4. When I watch TV, I channel surf, often scanning through the available options even while attempting to watch one program.

5. I treat relationships like clothing: I expect to try a lot on….

Describe which heuristic is illustrated in each of the following everyday errors

. Describe which heuristic is illustrated in each of the following everyday errors: (a) Someone asks you whether cardinals or robins are more common, and you make this decision based on the number of birds of each kind that you have seen this winter. (b) You are looking at a deck of cards that are in random order, and you see that there are three cards in a row that are Kings, which doesn’t seem likely by chance alone. (c) You estimate the number of bottles of soda you will need for a picnic in July, based on the Christmas party consumption, taking into account the fact that the weather will be warmer in July.

reassure the child’s parents that you are simply testing memory as part of a class project

Age Differences in Recall and Recognition

In this study, you will need to test a college-age person and a preschool child. You should reassure the child’s parents that you are simply testing memory as part of a class project

You will be examining both recall and recognition in this demonstration. First, assemble 20 common objects, such as a pen, pencil, piece of paper, leaf, stick, rock, book, key, apple, and so forth. Place the objects in a box or cover them with a cloth.

You will use the same testing procedure for both people, although the preschool child will require a more extensive explanation. Remove 10 objects in all, one at a time. Show each object for about 5 seconds and then conceal it again. After you have….

Make a photocopy of the pictures on this page and use scissors to cut them apart

Organizational Strategies in Children

Make a photocopy of the pictures on this page and use scissors to cut them apart. In this study you will test a child between the ages of 4 and 8; ideally, it would be interesting to test children of several different ages. Arrange these pictures in random order in a circle facing the child. Instruct him or her to study the pictures so that they can be remembered later. Mention that the pictures can be rearranged in any order they want. After a 4-minute study period, remove the pictures and ask the child to list as many items as possible. Notice two things in this demonstration: (1) Does the child spontaneously rearrange the items at all during the study period? (2) Does the….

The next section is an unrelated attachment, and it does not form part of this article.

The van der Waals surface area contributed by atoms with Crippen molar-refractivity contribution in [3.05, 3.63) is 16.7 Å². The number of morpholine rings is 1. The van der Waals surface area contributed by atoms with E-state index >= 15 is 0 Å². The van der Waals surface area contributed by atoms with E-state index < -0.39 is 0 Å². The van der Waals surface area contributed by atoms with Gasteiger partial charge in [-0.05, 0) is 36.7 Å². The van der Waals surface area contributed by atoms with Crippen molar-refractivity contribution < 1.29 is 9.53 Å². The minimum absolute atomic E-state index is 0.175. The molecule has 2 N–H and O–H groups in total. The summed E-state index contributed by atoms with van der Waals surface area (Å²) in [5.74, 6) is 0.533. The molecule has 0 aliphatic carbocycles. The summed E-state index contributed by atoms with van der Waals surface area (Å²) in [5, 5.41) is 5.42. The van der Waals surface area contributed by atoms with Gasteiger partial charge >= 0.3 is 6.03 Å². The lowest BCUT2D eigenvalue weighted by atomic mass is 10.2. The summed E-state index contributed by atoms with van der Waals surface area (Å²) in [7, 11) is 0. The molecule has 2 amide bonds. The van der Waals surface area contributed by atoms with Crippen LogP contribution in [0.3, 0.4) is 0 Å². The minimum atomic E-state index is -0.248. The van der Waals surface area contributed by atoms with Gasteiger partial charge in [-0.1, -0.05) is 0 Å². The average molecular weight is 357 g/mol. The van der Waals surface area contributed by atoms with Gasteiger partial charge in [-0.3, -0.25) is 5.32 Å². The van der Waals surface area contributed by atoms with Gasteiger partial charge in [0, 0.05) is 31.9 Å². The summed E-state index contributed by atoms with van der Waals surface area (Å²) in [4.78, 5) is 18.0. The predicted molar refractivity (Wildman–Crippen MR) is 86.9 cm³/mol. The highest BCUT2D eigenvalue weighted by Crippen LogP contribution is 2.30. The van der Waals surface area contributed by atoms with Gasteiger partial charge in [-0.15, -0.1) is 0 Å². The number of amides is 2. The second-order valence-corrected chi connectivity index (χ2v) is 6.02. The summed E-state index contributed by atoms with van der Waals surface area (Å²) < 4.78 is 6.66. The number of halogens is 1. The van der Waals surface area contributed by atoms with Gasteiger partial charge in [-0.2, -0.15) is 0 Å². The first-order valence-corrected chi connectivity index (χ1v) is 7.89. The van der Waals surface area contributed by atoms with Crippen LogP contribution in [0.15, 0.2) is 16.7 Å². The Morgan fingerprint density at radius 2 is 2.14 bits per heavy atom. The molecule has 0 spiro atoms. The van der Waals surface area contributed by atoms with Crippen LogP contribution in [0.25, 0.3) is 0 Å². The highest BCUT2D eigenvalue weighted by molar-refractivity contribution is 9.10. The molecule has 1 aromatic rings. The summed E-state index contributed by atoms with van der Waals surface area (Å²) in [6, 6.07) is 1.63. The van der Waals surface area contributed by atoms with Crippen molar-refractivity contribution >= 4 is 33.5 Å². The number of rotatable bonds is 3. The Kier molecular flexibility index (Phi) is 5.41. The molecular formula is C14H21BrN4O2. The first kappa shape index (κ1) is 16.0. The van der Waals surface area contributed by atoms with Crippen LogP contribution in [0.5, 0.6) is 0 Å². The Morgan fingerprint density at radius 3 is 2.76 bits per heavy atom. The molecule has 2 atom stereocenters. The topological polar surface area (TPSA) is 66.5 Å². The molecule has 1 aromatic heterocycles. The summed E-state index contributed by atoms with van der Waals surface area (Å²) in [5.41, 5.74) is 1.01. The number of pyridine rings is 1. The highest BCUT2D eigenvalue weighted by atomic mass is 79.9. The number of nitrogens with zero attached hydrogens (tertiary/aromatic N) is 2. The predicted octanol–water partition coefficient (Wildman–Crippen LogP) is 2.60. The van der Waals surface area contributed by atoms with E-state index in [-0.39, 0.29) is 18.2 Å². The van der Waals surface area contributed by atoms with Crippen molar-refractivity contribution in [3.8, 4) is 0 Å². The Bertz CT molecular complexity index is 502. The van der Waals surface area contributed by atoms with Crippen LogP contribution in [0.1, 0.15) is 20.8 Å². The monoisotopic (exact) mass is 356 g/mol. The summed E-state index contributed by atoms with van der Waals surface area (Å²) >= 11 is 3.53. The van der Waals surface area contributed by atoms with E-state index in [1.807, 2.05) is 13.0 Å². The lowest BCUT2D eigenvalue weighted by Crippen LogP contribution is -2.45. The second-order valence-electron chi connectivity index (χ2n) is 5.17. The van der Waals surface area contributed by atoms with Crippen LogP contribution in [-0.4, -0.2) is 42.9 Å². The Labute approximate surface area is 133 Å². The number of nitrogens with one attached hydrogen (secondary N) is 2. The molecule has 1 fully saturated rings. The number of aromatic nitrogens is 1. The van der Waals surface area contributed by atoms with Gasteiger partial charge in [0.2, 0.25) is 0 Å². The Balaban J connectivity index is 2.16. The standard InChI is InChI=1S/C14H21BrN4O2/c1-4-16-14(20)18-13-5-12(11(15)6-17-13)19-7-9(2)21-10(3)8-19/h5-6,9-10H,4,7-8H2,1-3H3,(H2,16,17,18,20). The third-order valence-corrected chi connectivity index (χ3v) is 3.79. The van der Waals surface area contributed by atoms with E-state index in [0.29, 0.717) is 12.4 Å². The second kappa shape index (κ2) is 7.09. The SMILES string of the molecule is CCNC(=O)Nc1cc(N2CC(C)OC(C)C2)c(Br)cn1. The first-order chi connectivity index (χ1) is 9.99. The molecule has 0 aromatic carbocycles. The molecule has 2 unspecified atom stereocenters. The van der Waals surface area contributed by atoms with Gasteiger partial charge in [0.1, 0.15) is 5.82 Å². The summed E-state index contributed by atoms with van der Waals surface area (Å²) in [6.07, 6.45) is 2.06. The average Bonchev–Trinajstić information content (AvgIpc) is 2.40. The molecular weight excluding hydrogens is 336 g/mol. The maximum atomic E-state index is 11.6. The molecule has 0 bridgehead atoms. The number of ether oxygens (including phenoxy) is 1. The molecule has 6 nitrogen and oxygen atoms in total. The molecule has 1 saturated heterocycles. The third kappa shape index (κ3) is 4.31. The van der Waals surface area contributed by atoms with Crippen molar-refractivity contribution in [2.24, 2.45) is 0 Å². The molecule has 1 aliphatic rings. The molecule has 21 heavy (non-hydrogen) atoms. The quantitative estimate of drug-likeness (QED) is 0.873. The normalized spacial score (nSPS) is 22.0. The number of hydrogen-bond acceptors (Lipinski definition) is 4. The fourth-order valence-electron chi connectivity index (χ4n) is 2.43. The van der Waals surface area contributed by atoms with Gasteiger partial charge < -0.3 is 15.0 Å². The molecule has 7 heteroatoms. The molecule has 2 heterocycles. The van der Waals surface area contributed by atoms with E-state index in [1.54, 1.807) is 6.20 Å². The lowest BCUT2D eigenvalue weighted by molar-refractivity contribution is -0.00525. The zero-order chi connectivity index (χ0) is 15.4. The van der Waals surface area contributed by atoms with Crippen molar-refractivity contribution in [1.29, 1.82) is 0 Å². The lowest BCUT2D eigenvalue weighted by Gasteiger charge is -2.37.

Would it be easier for you to tell the whole story word for word?

Metamemory in Children

Locate a child who is at least 5 years old, and ask the following questions about his or her memory. Compare the accuracy and the completeness of the answers with your own responses. If the child is young, you may need to modify the wording

1. Suppose that a child named Katie is supposed to bring her favorite book to school tomorrow. She is afraid that she might forget to bring it. What kind of things can she do, to make sure that she brings the book to school?

2. Suppose that I decide to read you a list of 10 words. How many words do you think that you could remember, in the correct order? (Then read the following list fairly slowly, and count….

What qualities are different from the language used with adults?

Producing Child-Directed Speech

Locate a doll that resembles an infant as closely as possible in features and size. Select a friend who has had experience with infants, and ask him or her to imagine that the doll is a niece or nephew who just arrived with parents for a first visit. Encourage your friend to interact with the ‘‘baby’’ in a normal fashion. Observe your friend’s language for qualities such as pitch, variation in pitch, vocabulary, sentence length, repetition, and intonation. Also observe any nonverbal communication. What qualities are different from the language used with adults?